We set out into the belly of Marrakech - this granted us visiting monuments such as the Koutoubia Mosque, Saadien Tombs, Bahia Palace, Djemaa El Fna square, various souks and of course, the medina.
Our first stop was at Koutoubia Mosque, the largest mosque in Marrakech at 77 meters tall. It was built between 1184-1199 and is still in use today. The call for prayer sounds from the top singular minaret.
From there, we explored the Saadian tombs which date back to the late 1500's. They fell abandoned for centuries and were rediscovered in 1917, which then were renovated and brought to the beauty in which they stand today. These sepulchres were constructed during the Saadian dynasty and hold the bodies of the sultan and his family (said to be approximately 60 members). This mausoleum has 3 rooms and it is mostly constructed in marble in intricate, colourful tile.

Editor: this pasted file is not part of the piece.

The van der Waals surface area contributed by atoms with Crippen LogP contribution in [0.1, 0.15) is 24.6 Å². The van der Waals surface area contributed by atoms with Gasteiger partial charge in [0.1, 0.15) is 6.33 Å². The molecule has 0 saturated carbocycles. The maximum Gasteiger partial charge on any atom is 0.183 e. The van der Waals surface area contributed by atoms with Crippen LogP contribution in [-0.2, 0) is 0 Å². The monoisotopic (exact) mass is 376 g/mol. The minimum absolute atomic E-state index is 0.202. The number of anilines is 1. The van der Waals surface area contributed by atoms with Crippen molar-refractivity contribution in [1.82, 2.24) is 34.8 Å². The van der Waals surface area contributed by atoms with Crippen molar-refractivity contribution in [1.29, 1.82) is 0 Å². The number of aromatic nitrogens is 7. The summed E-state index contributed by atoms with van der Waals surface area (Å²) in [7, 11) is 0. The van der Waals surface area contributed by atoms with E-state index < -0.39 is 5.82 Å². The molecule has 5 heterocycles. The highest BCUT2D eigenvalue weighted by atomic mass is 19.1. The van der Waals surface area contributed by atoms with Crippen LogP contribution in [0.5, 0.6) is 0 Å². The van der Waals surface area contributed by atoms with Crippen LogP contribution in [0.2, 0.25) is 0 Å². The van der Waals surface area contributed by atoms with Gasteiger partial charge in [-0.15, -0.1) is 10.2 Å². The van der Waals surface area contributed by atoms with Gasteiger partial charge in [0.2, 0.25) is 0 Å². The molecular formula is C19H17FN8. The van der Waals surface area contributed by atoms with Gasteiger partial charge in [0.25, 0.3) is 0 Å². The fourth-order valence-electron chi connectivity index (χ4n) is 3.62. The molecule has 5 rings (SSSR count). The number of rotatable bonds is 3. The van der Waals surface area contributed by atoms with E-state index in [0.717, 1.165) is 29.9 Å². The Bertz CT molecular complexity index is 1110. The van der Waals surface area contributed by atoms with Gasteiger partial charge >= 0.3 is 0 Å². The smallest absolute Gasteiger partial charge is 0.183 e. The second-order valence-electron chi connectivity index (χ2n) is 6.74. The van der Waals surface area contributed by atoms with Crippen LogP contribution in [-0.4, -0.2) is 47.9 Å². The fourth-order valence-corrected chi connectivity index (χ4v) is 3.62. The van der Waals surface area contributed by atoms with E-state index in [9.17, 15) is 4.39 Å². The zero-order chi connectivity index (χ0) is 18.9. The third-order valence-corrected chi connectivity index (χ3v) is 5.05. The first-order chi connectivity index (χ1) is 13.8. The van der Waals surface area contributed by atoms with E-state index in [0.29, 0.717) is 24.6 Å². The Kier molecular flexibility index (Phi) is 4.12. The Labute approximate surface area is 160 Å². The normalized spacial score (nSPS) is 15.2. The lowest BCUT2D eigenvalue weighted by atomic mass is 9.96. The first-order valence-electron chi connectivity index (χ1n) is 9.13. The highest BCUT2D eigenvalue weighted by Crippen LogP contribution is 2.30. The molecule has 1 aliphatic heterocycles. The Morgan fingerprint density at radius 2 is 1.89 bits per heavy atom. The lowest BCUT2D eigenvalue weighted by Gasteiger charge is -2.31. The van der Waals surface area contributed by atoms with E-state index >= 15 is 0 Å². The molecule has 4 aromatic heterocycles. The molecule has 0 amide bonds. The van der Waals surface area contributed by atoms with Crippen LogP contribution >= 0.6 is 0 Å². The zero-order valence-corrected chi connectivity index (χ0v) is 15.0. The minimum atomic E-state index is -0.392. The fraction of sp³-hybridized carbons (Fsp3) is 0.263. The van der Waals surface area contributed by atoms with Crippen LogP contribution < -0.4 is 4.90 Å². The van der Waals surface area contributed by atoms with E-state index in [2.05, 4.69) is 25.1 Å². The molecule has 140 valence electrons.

Our next stop was Bahia Palace, an extravagant combination of palace and 2 acres of gardens built in the late 19th century. It was built with the intention to be the greatest palace of its time - hence the translation being "brilliance". In true Moroccan style, there is no shortage of colours, textures, marble, tile and greenery.
The palace was built for personal use and named after one (the favourite) of the 27 wives held by Si Moussa Ba Ahmed.
Onward! We hoofed onto our last destination before lunch - Djemaa El Fna square, the main square in old city Marrakech. It's a loud, vibrant area packed with vendors, tourists, snake charmers and everything in between.
For lunch we traversed through the medina into a cozy restaurant and climbed 5 sets of stairs up onto their rooftop balcony. This gave a 360 degree view of the sky line of Marrakech. We enjoyed our first traditional tajine meal (a MUST!!!)
After a few hours of exploring the market, getting a lesson in how argan oil is made and learning to tie head scarves, we headed back to our hotel, Les Jardins de L'Agdal.